A summary offence is a crime in some common law jurisdictions that can be proceeded against summarily, without the right to a jury trial and/or indictment (required for an indictable offence).
In Canada, summary offences are referred to as summary conviction offences. As in other jurisdictions, summary conviction offences are considered less serious than indictable offences because they are punishable by shorter prison sentences and smaller fines. These offences appear both in the federal laws of Canada and in the legislation of Canada's provinces and territories. For summary conviction offences that fall under the jurisdiction of the federal government (which includes all criminal law), section 787 of the Criminal Code specifies that, unless another punishment is provided for by law, the maximum penalty for a summary conviction offence is a sentence of 6 months of imprisonment, a fine of $5,000 or both.
As a matter of practical effect, some common differences between summary conviction and indictable offences are provided below.Accused must be charged with a summary conviction within 6 months after the act happened. Limitation periods are set out in the Criminal Code.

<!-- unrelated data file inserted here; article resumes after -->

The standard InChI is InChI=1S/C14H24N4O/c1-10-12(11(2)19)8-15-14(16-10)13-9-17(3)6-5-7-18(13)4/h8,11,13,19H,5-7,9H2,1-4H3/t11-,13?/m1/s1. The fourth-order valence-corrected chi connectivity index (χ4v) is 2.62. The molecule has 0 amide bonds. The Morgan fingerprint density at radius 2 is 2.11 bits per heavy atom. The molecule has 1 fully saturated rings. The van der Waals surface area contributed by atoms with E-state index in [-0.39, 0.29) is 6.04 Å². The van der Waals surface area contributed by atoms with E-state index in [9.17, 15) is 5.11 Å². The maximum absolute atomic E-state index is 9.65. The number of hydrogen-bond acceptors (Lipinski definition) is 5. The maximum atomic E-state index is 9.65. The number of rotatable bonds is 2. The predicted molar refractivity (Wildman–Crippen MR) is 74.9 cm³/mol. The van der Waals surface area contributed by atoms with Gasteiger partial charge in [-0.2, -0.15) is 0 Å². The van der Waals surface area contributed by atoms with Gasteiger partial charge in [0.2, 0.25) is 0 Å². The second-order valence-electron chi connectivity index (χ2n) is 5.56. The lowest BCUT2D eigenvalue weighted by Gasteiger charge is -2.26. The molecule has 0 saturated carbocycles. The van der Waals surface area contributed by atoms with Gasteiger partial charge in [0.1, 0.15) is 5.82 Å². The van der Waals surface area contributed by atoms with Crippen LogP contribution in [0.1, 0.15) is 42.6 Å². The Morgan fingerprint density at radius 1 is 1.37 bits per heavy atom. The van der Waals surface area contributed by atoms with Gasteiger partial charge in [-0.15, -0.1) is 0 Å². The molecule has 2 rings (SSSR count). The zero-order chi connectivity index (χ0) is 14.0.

The police can arrest under summary conviction without an arrest warrant if found committing a summary offense notwithstanding s. 495(2)(c) of the Criminal Code.
If the police do not find committing a summary offense, an arrest warrant is required.
Accused does not have to submit fingerprints when charged under Summary Conviction.
Appeals of summary conviction offences go first to the highest trial court within the jurisdiction (e.g., provincial superior court in Alberta is the Court of Queen’s Bench).
After Provincial Superior Court a further appeal would go to the Provincial Court of Appeal (e.g., the Court of Appeal of Alberta), and then finally to the Supreme Court of Canada, but as a practical matter very few summary convictions are ever heard by the Supreme Court of Canada.
Accused convicted under summary conviction are eligible for a pardon after 5 years provided the accused is not convicted of any further offences during that period.
Always tried in a provincial court (cannot be joined with an indictable offence in a superior court).
There is no time limit to when charges can be laid, e.g. an accused can be charged 20 years after an act has occurred. The exception to this point is treason, which has a 3-year limitation period.
Police do not require a warrant to arrest under an indictable offence: see S.495(1)(a) Criminal Code
Accused has to submit fingerprints when required to appear to answer to an indictable offence.
Appeals always go to the Provincial Court of Appeal first, and then on to the Supreme Court of Canada.
Accused convicted under an indictable offence can apply for parole after 10 years.
In Hong Kong, trials for summary offences are heard in one of the territory's Magistrates' Courts.